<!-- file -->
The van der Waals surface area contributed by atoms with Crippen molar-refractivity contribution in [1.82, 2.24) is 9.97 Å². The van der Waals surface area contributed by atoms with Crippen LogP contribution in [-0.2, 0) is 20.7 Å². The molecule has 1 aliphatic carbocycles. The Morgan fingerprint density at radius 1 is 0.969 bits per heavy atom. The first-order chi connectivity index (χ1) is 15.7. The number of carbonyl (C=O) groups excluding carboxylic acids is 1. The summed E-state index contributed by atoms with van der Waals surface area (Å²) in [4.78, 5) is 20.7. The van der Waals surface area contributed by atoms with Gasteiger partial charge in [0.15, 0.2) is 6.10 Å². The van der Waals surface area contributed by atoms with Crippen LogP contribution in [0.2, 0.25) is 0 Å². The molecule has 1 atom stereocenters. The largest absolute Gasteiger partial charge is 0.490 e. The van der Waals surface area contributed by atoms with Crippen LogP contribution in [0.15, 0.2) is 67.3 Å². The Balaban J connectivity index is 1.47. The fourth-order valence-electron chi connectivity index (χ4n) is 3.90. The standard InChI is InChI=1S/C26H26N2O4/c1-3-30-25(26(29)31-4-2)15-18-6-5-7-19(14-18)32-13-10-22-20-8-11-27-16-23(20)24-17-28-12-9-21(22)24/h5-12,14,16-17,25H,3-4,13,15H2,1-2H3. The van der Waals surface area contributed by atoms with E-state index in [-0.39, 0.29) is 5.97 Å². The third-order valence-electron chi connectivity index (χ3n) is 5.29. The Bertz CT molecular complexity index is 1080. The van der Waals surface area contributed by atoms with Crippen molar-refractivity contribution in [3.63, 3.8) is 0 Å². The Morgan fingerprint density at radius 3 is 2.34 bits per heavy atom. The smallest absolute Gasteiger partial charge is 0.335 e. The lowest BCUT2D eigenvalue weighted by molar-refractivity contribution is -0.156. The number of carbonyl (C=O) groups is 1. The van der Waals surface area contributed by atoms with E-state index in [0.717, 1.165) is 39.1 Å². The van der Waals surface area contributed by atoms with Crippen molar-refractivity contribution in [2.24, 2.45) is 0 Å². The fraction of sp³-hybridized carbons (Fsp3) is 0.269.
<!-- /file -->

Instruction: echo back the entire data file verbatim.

The van der Waals surface area contributed by atoms with Crippen molar-refractivity contribution in [1.82, 2.24) is 9.97 Å². The van der Waals surface area contributed by atoms with Crippen LogP contribution in [-0.2, 0) is 20.7 Å². The molecule has 1 aliphatic carbocycles. The Morgan fingerprint density at radius 1 is 0.969 bits per heavy atom. The first-order chi connectivity index (χ1) is 15.7. The number of carbonyl (C=O) groups excluding carboxylic acids is 1. The summed E-state index contributed by atoms with van der Waals surface area (Å²) in [4.78, 5) is 20.7. The van der Waals surface area contributed by atoms with Gasteiger partial charge in [0.15, 0.2) is 6.10 Å². The van der Waals surface area contributed by atoms with Crippen LogP contribution in [0.2, 0.25) is 0 Å². The molecule has 1 atom stereocenters. The largest absolute Gasteiger partial charge is 0.490 e. The van der Waals surface area contributed by atoms with Crippen LogP contribution in [0.15, 0.2) is 67.3 Å². The Balaban J connectivity index is 1.47. The fourth-order valence-electron chi connectivity index (χ4n) is 3.90. The standard InChI is InChI=1S/C26H26N2O4/c1-3-30-25(26(29)31-4-2)15-18-6-5-7-19(14-18)32-13-10-22-20-8-11-27-16-23(20)24-17-28-12-9-21(22)24/h5-12,14,16-17,25H,3-4,13,15H2,1-2H3. The van der Waals surface area contributed by atoms with E-state index in [-0.39, 0.29) is 5.97 Å². The third-order valence-electron chi connectivity index (χ3n) is 5.29. The Bertz CT molecular complexity index is 1080. The van der Waals surface area contributed by atoms with Crippen molar-refractivity contribution in [3.63, 3.8) is 0 Å². The Morgan fingerprint density at radius 3 is 2.34 bits per heavy atom. The smallest absolute Gasteiger partial charge is 0.335 e. The lowest BCUT2D eigenvalue weighted by molar-refractivity contribution is -0.156. The number of carbonyl (C=O) groups is 1. The van der Waals surface area contributed by atoms with E-state index in [0.717, 1.165) is 39.1 Å². The van der Waals surface area contributed by atoms with Crippen molar-refractivity contribution in [2.24, 2.45) is 0 Å². The fraction of sp³-hybridized carbons (Fsp3) is 0.269.